Education and visual literacy curator Lilah Anderson said summer is a great time to highlight and access the public art collection. With a smaller group of students on campus, it's also a good time to offer programs for their faculty/staff and Ames community audiences, she said.
What makes it public?
Most of the Art on Campus collection is on exhibition all the time and publicly accessible. Another feature that sets the collection apart is that many pieces were acquired through a public process, in which a campus committee wrote a public art statement, helped select an artist and worked with the artist on the overall idea to be represented in the new piece.
Maquoketa artist Rose Frantzen's mural in the Gerdin Business Building addition, installed earlier this month and included in Sydney Marshall's 11 a.m. tour July 9, is the latest example of the public art process.
The five tours are free and open to the public; registration is requested (see links below). Masks are encouraged for those who are not yet vaccinated against COVID-19.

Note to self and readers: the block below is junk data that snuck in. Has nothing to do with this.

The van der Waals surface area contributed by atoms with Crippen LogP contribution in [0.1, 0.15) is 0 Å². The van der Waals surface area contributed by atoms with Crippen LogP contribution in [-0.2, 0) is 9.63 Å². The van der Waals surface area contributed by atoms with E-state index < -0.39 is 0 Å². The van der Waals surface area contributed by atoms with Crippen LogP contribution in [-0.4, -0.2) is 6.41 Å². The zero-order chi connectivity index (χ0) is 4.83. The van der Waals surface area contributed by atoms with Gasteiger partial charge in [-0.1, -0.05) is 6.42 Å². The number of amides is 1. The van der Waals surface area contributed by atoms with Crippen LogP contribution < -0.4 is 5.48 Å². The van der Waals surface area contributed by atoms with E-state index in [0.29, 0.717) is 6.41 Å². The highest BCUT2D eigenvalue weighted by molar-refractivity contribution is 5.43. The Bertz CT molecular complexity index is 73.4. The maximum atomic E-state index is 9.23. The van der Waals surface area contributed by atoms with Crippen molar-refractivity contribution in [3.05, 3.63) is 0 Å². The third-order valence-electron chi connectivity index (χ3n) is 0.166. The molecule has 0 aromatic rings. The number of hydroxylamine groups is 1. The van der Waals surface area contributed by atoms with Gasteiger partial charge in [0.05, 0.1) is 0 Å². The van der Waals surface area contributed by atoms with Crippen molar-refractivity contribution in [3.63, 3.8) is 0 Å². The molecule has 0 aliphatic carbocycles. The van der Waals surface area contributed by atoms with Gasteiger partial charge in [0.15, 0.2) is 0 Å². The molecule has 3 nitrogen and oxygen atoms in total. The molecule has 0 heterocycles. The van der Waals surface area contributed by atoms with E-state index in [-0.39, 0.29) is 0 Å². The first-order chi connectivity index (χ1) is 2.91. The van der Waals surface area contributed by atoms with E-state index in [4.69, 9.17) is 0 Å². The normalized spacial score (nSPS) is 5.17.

July 9 guided tours
9-10 a.m., Campus Beautiful, begins at the Bighorn sculpture in the Elizabeth and Byron Anderson Sculpture Garden south of Morrill Hall, register
Director and chief curator Lynette Pohlman explores the evolution of the Art on Campus collection. An aesthetically beautiful campus was a top priority for university founding members Adonijah Welch and Peter Melendy.
11 a.m.-noon, Recent Art on Campus Acquisitions and Collection Care, begins at the Bighorn sculpture in the Elizabeth and Byron Anderson Sculpture Garden south of Morrill Hall, register
Curator Sydney Marshall will provide insight to caring for the 2,500-plus works of art in the collection, located in buildings, courtyards, open spaces and classrooms.
Noon-1 p.m., Science and Art in the Art on Campus Collection, begins at the south entrance of the Molecular Biology Building, register
Curators Adrienne Gennett and Allison Sheridan will explore the intersections of art and science within the collection and how creativity and knowledge from one impacts the other.
1-2 p.m., Art on Campus Highlights, begins at the Janus Agri Altar sculpture in the Agronomy Hall courtyard, register
In an introduction of sorts, docent Rae Reilly reviews some of the iconic works of art in the collection.
3-4 p.m., Women Artists in the Art on Campus Collection, begins at the Bighorn sculpture in the Elizabeth and Byron Anderson Sculpture Garden south of Morrill Hall, register
Female artists are widely represented in the collection, and interpretative specialist Brooke Rogers delves into the unique women who have made their mark on Iowa State's artful campus.